That the aged men be sensible, grave, temperate, sound in faith, in love, in patience.
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George Leo Haydock
Be sober. The Greek Fathers, Theodoret, and Theophylactus, translate the word, sober, attentive, or vigilant. But Latin interpreters understand it of sobriety, in the literal meaning of the word. Old men oftentimes under pretense of weakness, drink wine to excess. The ancients called wine the milk of old men; hence aquiloe senectus has passed into a proverb, to designate an old man who drinks much and eats little. (Calmet)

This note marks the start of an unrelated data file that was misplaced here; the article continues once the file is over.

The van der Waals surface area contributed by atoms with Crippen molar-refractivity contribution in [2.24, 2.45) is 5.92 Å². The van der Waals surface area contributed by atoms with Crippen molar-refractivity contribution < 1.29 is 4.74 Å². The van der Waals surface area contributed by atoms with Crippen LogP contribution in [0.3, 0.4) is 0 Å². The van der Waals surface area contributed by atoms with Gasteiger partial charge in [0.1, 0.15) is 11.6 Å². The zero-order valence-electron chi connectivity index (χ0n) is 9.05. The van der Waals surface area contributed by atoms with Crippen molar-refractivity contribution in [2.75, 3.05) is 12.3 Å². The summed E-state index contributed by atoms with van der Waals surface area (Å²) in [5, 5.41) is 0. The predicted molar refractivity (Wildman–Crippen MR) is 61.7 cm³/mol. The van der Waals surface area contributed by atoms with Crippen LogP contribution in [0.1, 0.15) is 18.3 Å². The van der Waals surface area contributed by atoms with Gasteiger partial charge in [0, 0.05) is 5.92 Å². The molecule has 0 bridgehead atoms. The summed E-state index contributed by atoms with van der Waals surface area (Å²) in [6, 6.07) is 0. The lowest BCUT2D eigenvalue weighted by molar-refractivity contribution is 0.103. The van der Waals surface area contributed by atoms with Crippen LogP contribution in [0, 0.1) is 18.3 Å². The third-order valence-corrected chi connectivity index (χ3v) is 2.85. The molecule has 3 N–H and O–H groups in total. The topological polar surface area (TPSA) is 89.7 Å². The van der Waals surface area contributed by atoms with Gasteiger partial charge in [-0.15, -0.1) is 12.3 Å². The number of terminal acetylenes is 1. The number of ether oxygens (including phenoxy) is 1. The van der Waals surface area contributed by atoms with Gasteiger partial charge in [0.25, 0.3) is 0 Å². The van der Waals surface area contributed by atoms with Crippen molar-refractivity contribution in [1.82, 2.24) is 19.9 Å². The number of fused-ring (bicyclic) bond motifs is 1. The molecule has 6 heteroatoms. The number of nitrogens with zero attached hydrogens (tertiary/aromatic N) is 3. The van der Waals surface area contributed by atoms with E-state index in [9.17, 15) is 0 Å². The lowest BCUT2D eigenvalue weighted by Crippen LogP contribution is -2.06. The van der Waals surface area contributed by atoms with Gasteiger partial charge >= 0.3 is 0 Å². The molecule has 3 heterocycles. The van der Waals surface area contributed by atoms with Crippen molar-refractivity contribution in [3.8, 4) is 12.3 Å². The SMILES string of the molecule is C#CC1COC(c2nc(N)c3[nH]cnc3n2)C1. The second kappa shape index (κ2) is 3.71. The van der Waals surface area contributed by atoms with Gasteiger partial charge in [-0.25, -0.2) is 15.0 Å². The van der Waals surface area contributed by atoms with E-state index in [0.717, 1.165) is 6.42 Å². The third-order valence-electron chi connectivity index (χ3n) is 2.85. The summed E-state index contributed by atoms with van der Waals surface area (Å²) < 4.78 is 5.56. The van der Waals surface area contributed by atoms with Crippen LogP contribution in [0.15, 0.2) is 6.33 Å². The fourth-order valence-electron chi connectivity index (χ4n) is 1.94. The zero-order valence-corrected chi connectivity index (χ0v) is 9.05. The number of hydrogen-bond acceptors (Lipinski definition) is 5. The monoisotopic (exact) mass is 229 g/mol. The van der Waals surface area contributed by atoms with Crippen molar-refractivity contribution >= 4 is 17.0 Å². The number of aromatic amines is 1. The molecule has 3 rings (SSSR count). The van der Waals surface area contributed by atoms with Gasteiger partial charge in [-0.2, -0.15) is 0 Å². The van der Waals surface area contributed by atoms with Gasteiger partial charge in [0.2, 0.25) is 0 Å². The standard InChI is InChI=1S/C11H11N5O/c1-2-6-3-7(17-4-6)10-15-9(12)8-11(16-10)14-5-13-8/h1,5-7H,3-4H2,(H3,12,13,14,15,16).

There are some failings which age has, that youth has not. Some indeed it has in common with youth, but in addition it has a slowness, a timidity, a forgetfulness, an insensibility, and an irritability. For this reason he exhorts old men concerning these matters, to be vigilant. For there are many things which at this period make men otherwise than vigilant, especially what I mentioned, their general insensibility, and the difficulty of stirring or exciting them. Wherefore he also adds, grave, temperate. Here he means prudent. For temperance is named from the well-tempered mind. For there are, indeed there are, among the old, some who rave and are beside themselves, some from wine, and some from sorrow. For old age makes them narrowminded.
Sound in faith, in charity [love], in patience.
He has well added in patience, for this quality more especially befits old men.